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As COVID-19 spreads rapidly through the United States, many American doctors could soon be making the decisions that overwhelmed health care workers in Italy are already facing: Which patients get life-saving treatment and which ones do not?
Every accredited hospital in the U.S. is required to have some mechanism for addressing ethical issues like this — typically, an ethics committee made up of not just medical professionals, but often also social workers, pastors and patient advocates. Sometimes in partnership with hospital triage committees, they create guidelines for prioritizing patient care if there’s a resource shortage.
As the number of coronavirus cases rises in the U.S., hospitals have a new urgency in revisiting and updating those guidelines.
They vary from hospital to hospital, but their overall goal is usually to save the most lives. So hospitals consider a combination of factors: age, life expectancy, how severe a patient’s illness is, how likely treatment is to help, and whether a patient has additional illnesses that could shorten their life span, such as cancer or heart disease. Hospitals can then use those factors to develop scoring systems or clinical scores to prioritize care.
In early March, as the coronavirus outbreak worsened in Italy, an Italian medical association issued guidelines finding that doctors might have to prioritize younger COVID-19 patients over older ones. “It may be necessary to place an age limit” on access to intensive care, the guidelines advised, with the goal of preserving limited health care resources for patients more likely to survive.
But age is rarely the only factor in such decision making. For example, a 20-year-old will not always get priority over a 60-year-old, especially if that 20-year-old has additional health problems that could mean the 60-year-old is likely to live longer anyway. Scoring systems can disadvantage older patients because as people age they become more susceptible to disease, which can hurt their clinical scores.
Another potential factor is “social usefulness,” a concept that might favor, for example, a sick nurse because that person could go on to save other lives.
“Some people think that people who are in a position to help address a crisis in the future if they were to recover, like health care workers and first responders, maybe should receive some sort of priority in triaging scarce resources,” said Dr. Emily Rubin, a pulmonary and critical care physician at Massachusetts General Hospital in Boston and a co-chair of the hospital’s ethics committee.
Could other professions also be a factor, meaning that a hospital might prioritize, say, a hedge fund manager over a landscaper? That’s unlikely, according to Dr. Matthew Wynia, an infectious disease and public health specialist who directs the University of Colorado’s Center for Bioethics and Humanities.
Wynia said most hospitals should operate on the principle that every human life has equal worth, so patients are clinically evaluated the same regardless of their employment, gender, race, insurance or whether they have children.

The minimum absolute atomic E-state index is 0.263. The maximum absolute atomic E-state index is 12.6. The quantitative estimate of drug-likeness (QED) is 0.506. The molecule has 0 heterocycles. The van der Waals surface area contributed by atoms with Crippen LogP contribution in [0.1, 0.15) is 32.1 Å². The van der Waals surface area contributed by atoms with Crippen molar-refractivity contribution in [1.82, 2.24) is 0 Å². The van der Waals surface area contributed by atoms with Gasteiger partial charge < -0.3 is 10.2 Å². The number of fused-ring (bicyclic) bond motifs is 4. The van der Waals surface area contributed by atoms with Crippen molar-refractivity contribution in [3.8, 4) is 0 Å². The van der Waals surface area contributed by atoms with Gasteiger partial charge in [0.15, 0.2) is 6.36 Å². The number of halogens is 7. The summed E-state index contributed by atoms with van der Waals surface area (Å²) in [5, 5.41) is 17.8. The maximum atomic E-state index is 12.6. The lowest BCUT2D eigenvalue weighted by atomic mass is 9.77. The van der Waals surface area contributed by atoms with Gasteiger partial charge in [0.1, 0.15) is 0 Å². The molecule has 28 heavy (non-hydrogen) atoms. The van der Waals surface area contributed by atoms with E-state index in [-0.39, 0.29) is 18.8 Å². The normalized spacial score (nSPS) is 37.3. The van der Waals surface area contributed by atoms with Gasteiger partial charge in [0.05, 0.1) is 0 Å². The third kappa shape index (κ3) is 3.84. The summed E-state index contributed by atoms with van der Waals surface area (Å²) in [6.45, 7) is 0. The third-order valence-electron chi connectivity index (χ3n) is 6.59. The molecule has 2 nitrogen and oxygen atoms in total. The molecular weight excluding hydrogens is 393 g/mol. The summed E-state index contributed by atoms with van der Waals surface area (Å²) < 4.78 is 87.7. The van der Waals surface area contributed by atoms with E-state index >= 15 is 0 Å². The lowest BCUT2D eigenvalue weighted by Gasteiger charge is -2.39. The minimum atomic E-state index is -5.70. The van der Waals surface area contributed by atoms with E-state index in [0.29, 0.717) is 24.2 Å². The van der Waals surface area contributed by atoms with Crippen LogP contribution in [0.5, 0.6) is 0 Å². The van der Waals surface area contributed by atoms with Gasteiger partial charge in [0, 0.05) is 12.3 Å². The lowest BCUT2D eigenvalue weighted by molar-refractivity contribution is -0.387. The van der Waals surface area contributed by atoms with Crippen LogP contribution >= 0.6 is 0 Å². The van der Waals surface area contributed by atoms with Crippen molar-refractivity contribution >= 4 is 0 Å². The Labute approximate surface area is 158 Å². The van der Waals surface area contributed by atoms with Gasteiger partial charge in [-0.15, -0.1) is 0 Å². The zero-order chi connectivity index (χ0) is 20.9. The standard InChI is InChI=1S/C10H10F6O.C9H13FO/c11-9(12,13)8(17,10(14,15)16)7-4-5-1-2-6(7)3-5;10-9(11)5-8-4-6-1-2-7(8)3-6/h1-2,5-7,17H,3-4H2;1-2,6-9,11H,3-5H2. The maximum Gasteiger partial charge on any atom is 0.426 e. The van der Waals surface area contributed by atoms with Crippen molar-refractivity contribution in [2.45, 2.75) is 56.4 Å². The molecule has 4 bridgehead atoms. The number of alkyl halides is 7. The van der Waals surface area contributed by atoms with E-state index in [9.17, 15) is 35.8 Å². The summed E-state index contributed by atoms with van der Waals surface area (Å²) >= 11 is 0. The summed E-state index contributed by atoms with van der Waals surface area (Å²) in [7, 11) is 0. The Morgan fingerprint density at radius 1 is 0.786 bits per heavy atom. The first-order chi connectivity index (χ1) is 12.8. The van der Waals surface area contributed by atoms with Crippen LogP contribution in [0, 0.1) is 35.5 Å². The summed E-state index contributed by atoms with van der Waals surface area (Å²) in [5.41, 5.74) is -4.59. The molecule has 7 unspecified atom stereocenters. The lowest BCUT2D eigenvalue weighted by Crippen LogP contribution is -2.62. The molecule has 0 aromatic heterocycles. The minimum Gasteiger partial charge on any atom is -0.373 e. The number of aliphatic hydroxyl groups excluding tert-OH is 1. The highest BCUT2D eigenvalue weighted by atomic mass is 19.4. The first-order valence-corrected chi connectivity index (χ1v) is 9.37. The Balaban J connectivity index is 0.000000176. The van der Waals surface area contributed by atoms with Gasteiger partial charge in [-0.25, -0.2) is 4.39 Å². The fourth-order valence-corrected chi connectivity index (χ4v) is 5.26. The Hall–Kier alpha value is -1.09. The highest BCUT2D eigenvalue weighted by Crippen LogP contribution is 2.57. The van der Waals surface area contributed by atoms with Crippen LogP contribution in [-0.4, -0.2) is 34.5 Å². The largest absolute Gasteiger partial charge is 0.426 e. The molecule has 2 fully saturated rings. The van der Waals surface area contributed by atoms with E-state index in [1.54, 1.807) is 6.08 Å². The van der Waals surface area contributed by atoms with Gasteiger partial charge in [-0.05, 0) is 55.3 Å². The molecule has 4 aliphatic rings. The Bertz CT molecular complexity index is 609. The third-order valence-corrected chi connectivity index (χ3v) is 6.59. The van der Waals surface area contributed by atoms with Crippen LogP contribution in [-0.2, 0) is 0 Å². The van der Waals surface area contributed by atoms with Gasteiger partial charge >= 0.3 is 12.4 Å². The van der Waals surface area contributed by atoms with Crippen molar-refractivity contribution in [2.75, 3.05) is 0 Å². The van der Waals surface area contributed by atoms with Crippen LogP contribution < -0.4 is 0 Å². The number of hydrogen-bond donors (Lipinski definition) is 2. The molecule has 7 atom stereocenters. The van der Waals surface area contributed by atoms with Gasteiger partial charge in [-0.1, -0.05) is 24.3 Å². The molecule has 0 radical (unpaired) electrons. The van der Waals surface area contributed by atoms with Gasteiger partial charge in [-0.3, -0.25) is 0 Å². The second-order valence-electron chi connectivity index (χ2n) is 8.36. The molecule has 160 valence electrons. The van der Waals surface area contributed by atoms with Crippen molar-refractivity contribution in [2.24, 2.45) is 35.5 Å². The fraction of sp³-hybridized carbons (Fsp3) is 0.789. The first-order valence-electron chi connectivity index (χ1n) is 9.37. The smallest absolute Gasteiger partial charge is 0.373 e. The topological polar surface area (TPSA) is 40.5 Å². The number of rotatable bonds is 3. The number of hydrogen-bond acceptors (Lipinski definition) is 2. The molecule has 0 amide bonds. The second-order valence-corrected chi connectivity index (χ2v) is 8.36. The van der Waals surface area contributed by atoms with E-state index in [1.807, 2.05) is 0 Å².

“So if you had someone who was an upstanding member of the local community or a big donor to the hospital or a well-known politician versus a clerk at the 7-Eleven or a homeless person,” Wynia said, each of those patients should be evaluated equally.
But ideally, hospital decision-makers would have “blinded” information that prevents them from knowing details about a patient’s source of payment, race, gender and other personal details, unless it’s clinically relevant, Wynia said.
Hospitals could adopt a lottery or first-come-first-served system for triaging patients, but that might mean someone less sick is treated before someone more sick, potentially failing to achieve the goal of saving the most lives. Hospitals could treat worse-off patients first, but if those people are unlikely to survive, doctors might be better off focusing on people who are less ill.
Whether any of these guidelines would work in an extreme crisis situation, when hospitals may have few clinical details about patients, is an open question.
“A million intricacies” could come into play in a real-world setting, Rubin said.
Numerous doctors interviewed by NPR said the U.S. lacks an exact historical comparison for how the coronavirus pandemic could play out, but said guidelines at least offer general principles for steering hospital decision-making.
They also said guidelines must be transparent so the public has faith they are fair and ethically justifiable. Wynia predicts many hospitals will soon begin releasing their triage guidelines in case the U.S. ends up in an Italy-like situation.
And guidelines are needed not just for determining which patients to treat, but how long to treat them. Nancy Berlinger, a research scholar at the nonprofit bioethics think tank the Hastings Center in Garrison, N.Y., posed an ethical dilemma.
“Let’s say a patient is on a ventilator but isn’t improving, and this patient might — might — do better if they were allowed to stay on the ventilator longer, but there are people waiting for that ventilator,” Berlinger said. “Do you withdraw the ventilation earlier than you might normally do? So it’s not just who gets the vent, it’s also who stays on it.”
For now, U.S. hospitals are unsure whether their triage guidelines will be needed in the coronavirus pandemic, but they must brace for the possibility.
“This is a worst-case scenario that we’re talking about,” Wynia said. “We hope we never get there, but we have to get ready for the worst. And it would be irresponsible not to be getting ready right now because of what we’re seeing in other places around the world where things really have gone very, very badly and where they have run out of equipment, supplies, staff, space, people. So we need to be prepared for that.”